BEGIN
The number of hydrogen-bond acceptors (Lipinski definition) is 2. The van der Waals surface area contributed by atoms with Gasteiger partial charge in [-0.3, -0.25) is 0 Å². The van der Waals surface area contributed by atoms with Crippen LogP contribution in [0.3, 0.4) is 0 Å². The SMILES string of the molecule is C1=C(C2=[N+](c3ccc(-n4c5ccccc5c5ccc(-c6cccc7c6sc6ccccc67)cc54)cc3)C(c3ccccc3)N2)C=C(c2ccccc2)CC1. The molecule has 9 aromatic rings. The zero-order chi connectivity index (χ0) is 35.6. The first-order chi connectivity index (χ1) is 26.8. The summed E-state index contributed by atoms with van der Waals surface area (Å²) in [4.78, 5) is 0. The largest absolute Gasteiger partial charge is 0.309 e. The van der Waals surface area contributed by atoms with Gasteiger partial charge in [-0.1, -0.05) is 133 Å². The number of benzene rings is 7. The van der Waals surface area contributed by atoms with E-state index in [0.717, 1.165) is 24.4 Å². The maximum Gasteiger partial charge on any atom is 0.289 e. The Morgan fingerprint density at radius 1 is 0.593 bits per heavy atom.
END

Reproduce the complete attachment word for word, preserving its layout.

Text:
The number of hydrogen-bond acceptors (Lipinski definition) is 2. The van der Waals surface area contributed by atoms with Gasteiger partial charge in [-0.3, -0.25) is 0 Å². The van der Waals surface area contributed by atoms with Crippen LogP contribution in [0.3, 0.4) is 0 Å². The SMILES string of the molecule is C1=C(C2=[N+](c3ccc(-n4c5ccccc5c5ccc(-c6cccc7c6sc6ccccc67)cc54)cc3)C(c3ccccc3)N2)C=C(c2ccccc2)CC1. The molecule has 9 aromatic rings. The zero-order chi connectivity index (χ0) is 35.6. The first-order chi connectivity index (χ1) is 26.8. The summed E-state index contributed by atoms with van der Waals surface area (Å²) in [4.78, 5) is 0. The largest absolute Gasteiger partial charge is 0.309 e. The van der Waals surface area contributed by atoms with Gasteiger partial charge in [-0.1, -0.05) is 133 Å². The number of benzene rings is 7. The van der Waals surface area contributed by atoms with E-state index in [0.717, 1.165) is 24.4 Å². The maximum Gasteiger partial charge on any atom is 0.289 e. The Morgan fingerprint density at radius 1 is 0.593 bits per heavy atom.